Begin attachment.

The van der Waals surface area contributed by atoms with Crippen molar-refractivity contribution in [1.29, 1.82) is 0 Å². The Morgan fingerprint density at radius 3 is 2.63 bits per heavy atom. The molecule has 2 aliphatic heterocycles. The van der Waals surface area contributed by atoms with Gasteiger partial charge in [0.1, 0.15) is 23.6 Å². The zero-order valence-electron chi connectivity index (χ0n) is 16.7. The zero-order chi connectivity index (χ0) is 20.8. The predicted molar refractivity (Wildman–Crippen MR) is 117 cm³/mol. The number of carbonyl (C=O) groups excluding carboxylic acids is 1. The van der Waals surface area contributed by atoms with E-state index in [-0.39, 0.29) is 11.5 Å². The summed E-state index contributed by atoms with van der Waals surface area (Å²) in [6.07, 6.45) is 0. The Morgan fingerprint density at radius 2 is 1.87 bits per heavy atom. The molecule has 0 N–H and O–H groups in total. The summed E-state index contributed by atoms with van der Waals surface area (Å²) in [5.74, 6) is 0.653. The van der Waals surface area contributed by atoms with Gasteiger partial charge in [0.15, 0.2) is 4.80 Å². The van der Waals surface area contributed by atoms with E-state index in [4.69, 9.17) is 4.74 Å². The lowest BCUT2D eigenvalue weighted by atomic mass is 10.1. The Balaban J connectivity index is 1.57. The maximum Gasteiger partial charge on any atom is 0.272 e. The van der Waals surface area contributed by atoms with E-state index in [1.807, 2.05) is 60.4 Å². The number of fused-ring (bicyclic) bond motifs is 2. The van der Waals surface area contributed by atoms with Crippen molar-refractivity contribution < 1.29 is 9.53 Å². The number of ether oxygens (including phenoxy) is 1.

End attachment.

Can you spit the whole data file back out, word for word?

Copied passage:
The van der Waals surface area contributed by atoms with Crippen molar-refractivity contribution in [1.29, 1.82) is 0 Å². The Morgan fingerprint density at radius 3 is 2.63 bits per heavy atom. The molecule has 2 aliphatic heterocycles. The van der Waals surface area contributed by atoms with Gasteiger partial charge in [0.1, 0.15) is 23.6 Å². The zero-order valence-electron chi connectivity index (χ0n) is 16.7. The zero-order chi connectivity index (χ0) is 20.8. The predicted molar refractivity (Wildman–Crippen MR) is 117 cm³/mol. The number of carbonyl (C=O) groups excluding carboxylic acids is 1. The van der Waals surface area contributed by atoms with E-state index in [-0.39, 0.29) is 11.5 Å². The summed E-state index contributed by atoms with van der Waals surface area (Å²) in [6.07, 6.45) is 0. The Morgan fingerprint density at radius 2 is 1.87 bits per heavy atom. The molecule has 0 N–H and O–H groups in total. The summed E-state index contributed by atoms with van der Waals surface area (Å²) in [5.74, 6) is 0.653. The van der Waals surface area contributed by atoms with Gasteiger partial charge in [0.15, 0.2) is 4.80 Å². The van der Waals surface area contributed by atoms with E-state index in [4.69, 9.17) is 4.74 Å². The lowest BCUT2D eigenvalue weighted by atomic mass is 10.1. The Balaban J connectivity index is 1.57. The maximum Gasteiger partial charge on any atom is 0.272 e. The van der Waals surface area contributed by atoms with E-state index in [1.807, 2.05) is 60.4 Å². The number of fused-ring (bicyclic) bond motifs is 2. The van der Waals surface area contributed by atoms with Crippen molar-refractivity contribution < 1.29 is 9.53 Å². The number of ether oxygens (including phenoxy) is 1.